Publisher: Ian Randle
Types: Part of book or chapter of book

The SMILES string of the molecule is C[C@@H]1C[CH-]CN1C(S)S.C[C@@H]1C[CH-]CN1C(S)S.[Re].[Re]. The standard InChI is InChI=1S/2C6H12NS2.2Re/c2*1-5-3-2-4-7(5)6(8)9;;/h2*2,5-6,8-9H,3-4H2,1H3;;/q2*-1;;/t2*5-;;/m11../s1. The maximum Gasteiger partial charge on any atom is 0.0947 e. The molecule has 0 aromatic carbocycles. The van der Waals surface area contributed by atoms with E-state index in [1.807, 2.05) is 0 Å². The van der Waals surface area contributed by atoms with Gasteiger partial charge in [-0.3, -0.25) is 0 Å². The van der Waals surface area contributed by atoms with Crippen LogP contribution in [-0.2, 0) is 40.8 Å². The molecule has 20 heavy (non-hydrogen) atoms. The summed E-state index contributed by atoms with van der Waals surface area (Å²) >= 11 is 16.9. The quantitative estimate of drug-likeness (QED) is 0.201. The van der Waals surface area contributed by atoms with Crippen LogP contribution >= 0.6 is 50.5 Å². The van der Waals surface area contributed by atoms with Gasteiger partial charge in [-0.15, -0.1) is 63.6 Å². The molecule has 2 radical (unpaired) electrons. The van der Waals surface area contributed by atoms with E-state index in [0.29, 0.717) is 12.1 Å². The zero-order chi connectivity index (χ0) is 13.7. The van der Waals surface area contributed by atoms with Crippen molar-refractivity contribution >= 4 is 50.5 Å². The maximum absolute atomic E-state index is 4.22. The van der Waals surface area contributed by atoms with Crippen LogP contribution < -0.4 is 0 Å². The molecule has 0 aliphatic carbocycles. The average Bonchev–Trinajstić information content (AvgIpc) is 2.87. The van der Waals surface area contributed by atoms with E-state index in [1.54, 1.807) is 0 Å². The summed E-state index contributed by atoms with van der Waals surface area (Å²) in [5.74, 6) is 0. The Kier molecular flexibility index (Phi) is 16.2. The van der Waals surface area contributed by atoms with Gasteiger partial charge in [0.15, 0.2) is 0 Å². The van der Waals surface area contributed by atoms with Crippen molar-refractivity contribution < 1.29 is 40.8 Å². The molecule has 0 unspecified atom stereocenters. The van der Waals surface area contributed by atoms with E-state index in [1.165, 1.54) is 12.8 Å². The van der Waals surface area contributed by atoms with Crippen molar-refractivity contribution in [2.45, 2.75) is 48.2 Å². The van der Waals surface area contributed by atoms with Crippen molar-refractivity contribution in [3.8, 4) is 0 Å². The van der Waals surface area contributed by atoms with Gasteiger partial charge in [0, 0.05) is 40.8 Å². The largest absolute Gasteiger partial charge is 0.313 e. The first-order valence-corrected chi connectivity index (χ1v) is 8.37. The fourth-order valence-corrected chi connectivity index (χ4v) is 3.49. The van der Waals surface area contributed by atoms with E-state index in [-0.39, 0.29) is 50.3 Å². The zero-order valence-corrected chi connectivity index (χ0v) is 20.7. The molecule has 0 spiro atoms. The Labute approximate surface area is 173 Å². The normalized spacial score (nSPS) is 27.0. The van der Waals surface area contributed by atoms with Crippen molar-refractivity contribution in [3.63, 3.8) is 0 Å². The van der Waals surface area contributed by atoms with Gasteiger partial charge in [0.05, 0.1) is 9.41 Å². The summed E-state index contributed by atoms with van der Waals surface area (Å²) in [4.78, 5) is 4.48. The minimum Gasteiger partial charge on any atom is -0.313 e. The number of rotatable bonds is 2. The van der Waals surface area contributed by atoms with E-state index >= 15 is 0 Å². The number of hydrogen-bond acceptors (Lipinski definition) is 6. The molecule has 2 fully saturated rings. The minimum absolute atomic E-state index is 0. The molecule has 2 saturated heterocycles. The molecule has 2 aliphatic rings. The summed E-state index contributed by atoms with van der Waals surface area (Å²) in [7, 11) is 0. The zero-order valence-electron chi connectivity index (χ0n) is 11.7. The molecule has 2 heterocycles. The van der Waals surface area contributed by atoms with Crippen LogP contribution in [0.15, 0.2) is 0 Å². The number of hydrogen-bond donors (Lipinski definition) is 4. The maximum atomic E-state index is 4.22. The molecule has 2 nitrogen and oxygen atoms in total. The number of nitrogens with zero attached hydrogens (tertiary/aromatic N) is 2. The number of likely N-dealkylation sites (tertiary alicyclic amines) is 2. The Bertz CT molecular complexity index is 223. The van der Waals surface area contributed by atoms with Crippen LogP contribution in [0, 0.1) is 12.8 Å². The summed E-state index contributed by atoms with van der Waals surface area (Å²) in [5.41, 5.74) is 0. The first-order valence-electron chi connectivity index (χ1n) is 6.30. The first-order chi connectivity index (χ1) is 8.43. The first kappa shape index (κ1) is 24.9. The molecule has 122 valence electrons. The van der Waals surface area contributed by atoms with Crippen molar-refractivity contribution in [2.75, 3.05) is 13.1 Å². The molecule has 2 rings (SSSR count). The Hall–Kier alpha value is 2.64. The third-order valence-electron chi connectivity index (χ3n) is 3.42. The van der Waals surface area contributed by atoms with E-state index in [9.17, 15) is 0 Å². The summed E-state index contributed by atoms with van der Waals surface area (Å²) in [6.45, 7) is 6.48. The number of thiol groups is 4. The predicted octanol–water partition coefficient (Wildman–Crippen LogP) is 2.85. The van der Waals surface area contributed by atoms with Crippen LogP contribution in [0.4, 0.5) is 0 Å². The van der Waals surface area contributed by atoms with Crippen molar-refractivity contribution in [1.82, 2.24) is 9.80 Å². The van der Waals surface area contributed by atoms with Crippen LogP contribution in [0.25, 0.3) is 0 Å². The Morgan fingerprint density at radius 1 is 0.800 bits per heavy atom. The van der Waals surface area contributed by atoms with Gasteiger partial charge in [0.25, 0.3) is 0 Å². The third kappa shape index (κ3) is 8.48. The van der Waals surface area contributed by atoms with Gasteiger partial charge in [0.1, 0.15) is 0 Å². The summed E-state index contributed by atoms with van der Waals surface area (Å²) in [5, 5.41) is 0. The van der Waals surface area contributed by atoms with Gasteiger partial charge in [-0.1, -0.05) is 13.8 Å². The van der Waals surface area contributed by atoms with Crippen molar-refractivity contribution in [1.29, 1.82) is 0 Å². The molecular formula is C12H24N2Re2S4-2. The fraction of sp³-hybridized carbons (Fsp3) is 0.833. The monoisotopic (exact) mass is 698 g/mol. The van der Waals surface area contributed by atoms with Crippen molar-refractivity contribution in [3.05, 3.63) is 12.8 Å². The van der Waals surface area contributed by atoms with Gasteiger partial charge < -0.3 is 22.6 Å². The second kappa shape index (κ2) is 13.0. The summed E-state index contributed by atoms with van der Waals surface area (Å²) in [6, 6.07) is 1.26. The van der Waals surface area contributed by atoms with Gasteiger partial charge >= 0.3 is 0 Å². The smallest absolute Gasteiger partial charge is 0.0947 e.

This paper offers a comparative reading of Sam Selvon’s A Brighter Sun, Shani Mootoo's He Drown She in the Sea and Earl Lovelace's Is Just a Movie, focusing on the very different ways each text engages with creolization in Trinidad. Published in 1952, 2005 and 2011 respectively, these three texts offer a useful way of mapping the cultural tensions, problems and possibilities generated by Trinidad's particular 'ethnic mix' – in both thematic and aesthetic terms. Selvon’s early novel presents the possibilities for creolization in a deliberated, if not staged way as the novel tracks Tiger’s (the main protagonist) cautious immersion in creole life in the village not far from Port-of-Spain that he moves to. The novel self-consciously displays and debates racial stereotypes as it gauges the extent to which experiences of “living good together” might ‘add up’ to a more inclusively creolized culture. In Selvon’s mapping of the creolization process, the paradigmatic creole subject is African-Trinidadian, like Joe, so Tiger’s challenge involves recognizing what he must relinquish in order to participate fully in the creole culture of Barataria. Creolization is presented in the novel as an inevitable fact of day-to-day life in Trinidad, whatever the attitude of those living this ‘fact’. But it is also presented as a politically and culturally charged reaction to a colonial racial hierarchy in which racial difference is subsumed in the universally denigrated, ‘not-white’, “As long as yuh ain’t wite, dey does call yuh black, wedder-yuh coolie or nigger or chinee.” (95) Mootoo’s novel offers a more tentative and oblique engagement with creolization: Harry, one of the text’s main protagonists, is of Indian parentage but his father was partly raised by an African-Trinidadian couple whose help in Harry and Rose’s elopement is pivotal to the novel’s denouement. Like Selvon, Mootoo is attentive to the way class intersects with other vectors of creolization. She is also attentive to the leverage diasporic experiences bring to ‘the mix’ in her construction of Harry as a man who frees himself from inherited prejudices and anxieties (of gender, class, sexuality and race) to function by the end of the text as a figure perhaps best described as a ‘queerly heterosexual’. If Mootoo’s novel implies a certain cosmopolitan inflection to creolization, Lovelace’s returns us to the local particularities of the Black Power movement of the 1970s as it was experienced in Trinidad and as it shaped the style in which a resistant cultural nationalism came to be defined. Lovelace’s novel allows both a celebration and critique of the nascent possibilities for creolization articulated in Selvon’s text, usefully unravelling some of the more rigid identity categories that had circulated in it. While the discussion of the three novels follows the chronology of their dates of publication, the paper argues that such comparative readings might provide a prompt for a reconsideration and recalibration of how creolization models might be thought. The conclusion suggests a creolizing reading practice that might allow for the recognition of more promiscuous creolization possibilities than Selvon’s text overtly constructs. This might, in turn, allow the creolization paradigm to elude what I call ‘the politics of adding on and adding up’ – a process dictated by a history of ‘arrival’ that is perhaps a little too mathematical and materialist to resonate conceptually. If three into one can’t go, then perhaps a creolizing hermeneutics might allow us to do a different kind of maths?
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